Relaxing Thai curries and lovingly prepared desserts make the perfect duo in Lynnwood

One of the best things about restaurants is that they sometimes surprise you. I was sitting at Areeya Thai and Noodle in Lynnwood, looking at the menu, and started to chuckle. The description of Tom Yum soup reads as follows: “Also the namesake of the popular Thai martial arts movie, ‘Tom Yum Goong.’ Below, the description of the simply named rice soup states that it is ‘served by Thai mothers all over the world in the morning’. Cold and sick days. Definitely not the name of any martial arts movie.”

Under salads, a dish called yum beef is described as roast beef tossed with cucumbers, onions, mint, and tomatoes and “will make you say, ‘Delicious, beef’.”

It continues like this – little sides punctuate throughout the long list. It is surprisingly charming and fun. None of these add-ons are on Areeya’s internet listing – you’ll have to come by to find them. During a recent phone call, I asked the owner Bonya Tibiasuthi who wrote the menu and he replied that it was his daughter Arya, who goes by the restaurant’s namesake.

“My English is not good enough,” he laughs.

Tibiasuthi, his wife Yarnben Tiranoti (accompanied by Mui Te) and their daughter have lived in Shoreline for nearly 20 years after emigrating from Thailand. Tipyasothi operates Racha Thai restaurants (with locations in Redmond, Queen Anne and Bellevue), while Areeya Thai and Noodle – which will celebrate their 10th anniversaryThe tenth Anniversary in July – and Sweet Moon, the dessert concept next door that opened in February, is run by Moi Tee and Areeya.

The menu at Areeya is very personal, filled with regional Thai dishes that Moi Tee loves. In an email, Moi Tee wrote that she drew inspiration from her travels around the country — from the comforting staple of Hong Lai in northern Thailand to the spicy basil-crunchy pork belly from the streets of Bangkok.

When I travel I like to taste [everywhere] From local street food markets to five star restaurants. “A lot of them give me the opportunity to expand my experience in the kitchen.”

The Hong Lai Curry ($18.50) features pork belly slow-cooked in a dark coconut curry with tamarind juice and ginger. Lumps of lychee, lotus seed, and sweet potato add even more sweetness, while a clove of garlic and northern Thai spices help balance all that sweetness. and arrive slightly thickened in an earthenware pot; Make sure to order a side of steamed rice.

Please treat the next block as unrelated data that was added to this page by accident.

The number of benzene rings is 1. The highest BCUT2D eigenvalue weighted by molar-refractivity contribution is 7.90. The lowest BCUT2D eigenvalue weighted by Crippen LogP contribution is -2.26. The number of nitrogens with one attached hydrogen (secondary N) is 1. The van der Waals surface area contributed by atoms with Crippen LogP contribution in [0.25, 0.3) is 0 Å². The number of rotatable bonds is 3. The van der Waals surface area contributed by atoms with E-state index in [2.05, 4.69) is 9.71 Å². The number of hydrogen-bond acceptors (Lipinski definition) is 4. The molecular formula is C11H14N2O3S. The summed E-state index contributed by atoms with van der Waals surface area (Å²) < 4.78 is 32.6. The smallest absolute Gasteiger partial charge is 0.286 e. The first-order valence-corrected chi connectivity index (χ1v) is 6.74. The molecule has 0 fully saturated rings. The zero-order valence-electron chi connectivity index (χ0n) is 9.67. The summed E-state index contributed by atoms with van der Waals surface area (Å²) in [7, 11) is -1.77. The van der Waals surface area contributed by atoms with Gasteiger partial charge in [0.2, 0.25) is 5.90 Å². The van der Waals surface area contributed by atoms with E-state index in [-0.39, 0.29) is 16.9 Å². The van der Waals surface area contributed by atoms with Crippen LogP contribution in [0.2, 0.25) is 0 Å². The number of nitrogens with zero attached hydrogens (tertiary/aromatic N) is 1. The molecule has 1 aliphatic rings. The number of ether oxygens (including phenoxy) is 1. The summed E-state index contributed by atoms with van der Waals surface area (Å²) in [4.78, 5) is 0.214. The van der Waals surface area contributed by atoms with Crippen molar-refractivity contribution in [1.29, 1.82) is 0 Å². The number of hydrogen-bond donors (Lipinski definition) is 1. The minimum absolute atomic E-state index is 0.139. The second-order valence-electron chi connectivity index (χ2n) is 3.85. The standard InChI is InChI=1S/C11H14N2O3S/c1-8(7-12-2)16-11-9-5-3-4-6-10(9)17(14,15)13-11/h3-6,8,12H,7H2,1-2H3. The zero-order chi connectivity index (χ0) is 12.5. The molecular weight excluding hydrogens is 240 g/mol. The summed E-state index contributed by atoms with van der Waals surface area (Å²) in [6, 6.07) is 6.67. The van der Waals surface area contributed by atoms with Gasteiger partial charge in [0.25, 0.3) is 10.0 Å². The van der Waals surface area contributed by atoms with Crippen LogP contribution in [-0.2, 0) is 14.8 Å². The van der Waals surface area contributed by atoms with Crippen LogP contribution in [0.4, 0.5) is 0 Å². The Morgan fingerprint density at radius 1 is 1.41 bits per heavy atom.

Tibiasuthi says it is uncommon to find the dish in other restaurants because although it is not difficult to prepare, it does take a long time.

“It’s a special local food,” he says.

The rest of the list looks like a wander through Thailand through Moi Tee’s eyes. They sell hoi tod, the fried mussel pie, because they also sell pud thai (slang spelling for pad Thai) and the duo is what Moi Tee calls “friend dishes”, that is, dishes that are always ordered together. She serves up crispy pork with spicy fried basil from central Thailand because it’s a dish she loves so much that she would eat it “every day if my doctor would let me.”

And the menu’s funny sides are subtle—like the delicious beef salad ($14.50) with juicy slices of roast beef topped with fresh basil, mint, cucumber and tomato in a lime vinaigrette. It really makes you say “yummy, beef!” while eating.

Caramelized Chicken Wings ($10.50) is crunchy, sticky, and hot/sweet—the note says it’s “a sticky yet delicious start to any meal.” The five wings arrive at the table hot and have to be eaten as quickly as possible before the caramel coating hardens like candy.

The dishes are well proportioned, big enough to where if you order a few they can be shared around the table. The service is friendly and informal, just like the menu.

Mee Toi writes that over the past decade she has tried to create dishes that will please customers – but there was always one thing that bothered her.

“Candy and sweet stuff. I [have] Great candy. It nourishes my heart and soul. Thai people will cross [it] She wrote “De Tour Guy,” which is an emotional phrasing when something makes you happy.

Her sweet tooth was finally satisfied in February when they decided to convert half of the restaurant into Sweet Moon, a bright space with its own entrance and a wall of fake purple wisteria for excellent selfie opportunities. There’s bubble tea, coffee, and a whole list of Asian sweets, from bingo to Japanese honey toast.

Mi Toy hopes sweets will make people feel “de tour jay,” and writes, “The love of sweetness and sweetness began unknown but happened naturally. As [I’m] Old age, dessert even before the meal without compromise. Many trips are basically just a search for local sweetness to satisfy sweet cravings.”

Honey Toast ($17) is a true stir-fry, with a slab of Japanese milk toast topped with scoops of vanilla and strawberry ice cream, whipped cream, strawberry syrup, and fluffy cookies. Fresh berries of all kinds are scattered on the plate and a handful of fluffy rice crunchy like edible glitter is sprinkled over the entire lot. It’s photogenic, sure, but it’s also exhilarating. Pleasing who loves sweets.

Japanese cheesecake is a marvel — somewhat dense and fluffy — and not overly sweet, while a brown sugar milk (boba pearls still warm) milk latte ($5.85) can make your teeth ache in the best way possible.

Restaurant Duo Together – Thai comfort food combined with delicious desserts – are just like mussel dumplings and Thai pudding, friends that should always be enjoyed together.

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